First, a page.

The other day I looked after an 87 year old male from a nursing home. He was DNR, but if he needed medical care beyond the ability of the nursing home, he was to be transferred to an acute center for treatment. I had a chance to work with him on my first night shift of two. He had come into the ER by ambulance. The nurses at the nursing home had noted that he had a lower LOA, and wasn't acting normal, so they shipped him to us.
He was fairly out of it, probably because his BP was hovering around 60/40. Also on his short list was depression and Parkinson's. We gave him a load of fluids, and his BP was still low, around 80/40. Turns out he had pneumonia as well. After numerous hours and a bunch of treatments, we sent him back home more lucid, with his son by his side.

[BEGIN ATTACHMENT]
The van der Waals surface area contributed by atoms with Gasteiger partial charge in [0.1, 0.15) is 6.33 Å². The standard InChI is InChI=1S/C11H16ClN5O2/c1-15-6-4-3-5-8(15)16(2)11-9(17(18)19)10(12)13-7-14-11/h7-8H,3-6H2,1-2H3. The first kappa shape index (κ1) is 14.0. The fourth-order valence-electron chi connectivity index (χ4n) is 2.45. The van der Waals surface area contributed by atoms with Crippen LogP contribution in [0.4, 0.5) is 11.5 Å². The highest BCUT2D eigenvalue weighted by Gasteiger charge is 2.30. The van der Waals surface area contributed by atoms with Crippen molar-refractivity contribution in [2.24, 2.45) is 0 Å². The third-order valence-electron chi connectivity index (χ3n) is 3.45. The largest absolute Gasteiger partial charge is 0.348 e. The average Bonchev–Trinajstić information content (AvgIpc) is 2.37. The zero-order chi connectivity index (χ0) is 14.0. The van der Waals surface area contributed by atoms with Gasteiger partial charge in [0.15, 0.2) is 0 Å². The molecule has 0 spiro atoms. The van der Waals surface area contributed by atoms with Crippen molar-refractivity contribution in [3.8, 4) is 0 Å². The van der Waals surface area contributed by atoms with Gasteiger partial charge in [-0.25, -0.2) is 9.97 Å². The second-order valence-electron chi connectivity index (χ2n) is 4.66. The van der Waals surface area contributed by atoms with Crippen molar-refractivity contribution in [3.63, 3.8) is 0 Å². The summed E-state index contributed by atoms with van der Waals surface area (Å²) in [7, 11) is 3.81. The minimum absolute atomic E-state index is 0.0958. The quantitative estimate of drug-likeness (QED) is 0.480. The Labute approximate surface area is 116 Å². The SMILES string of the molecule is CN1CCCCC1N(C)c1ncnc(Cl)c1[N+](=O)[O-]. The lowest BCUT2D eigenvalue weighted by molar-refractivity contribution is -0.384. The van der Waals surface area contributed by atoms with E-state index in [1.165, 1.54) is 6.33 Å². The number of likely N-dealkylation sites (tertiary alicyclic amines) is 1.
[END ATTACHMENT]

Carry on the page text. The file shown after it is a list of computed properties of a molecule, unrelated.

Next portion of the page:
The next evening we were working with an emergency physician who was also a coroner. Unfortunately, that same man passed away that evening, at the nursing home.
I have experienced a code, but the person was already dead by the time they arrived to the ED.
This is the first time a patient whom I dedicated a lot of my time to, and whom I had gotten to know his family, had died. I guess I should get used to it, because people die, no matter what we try to do and stop it, and in this case, I'm wondering if death would be welcomed. I'm hoping his family was with him at the final stage. Rest in Peace, Mr. X.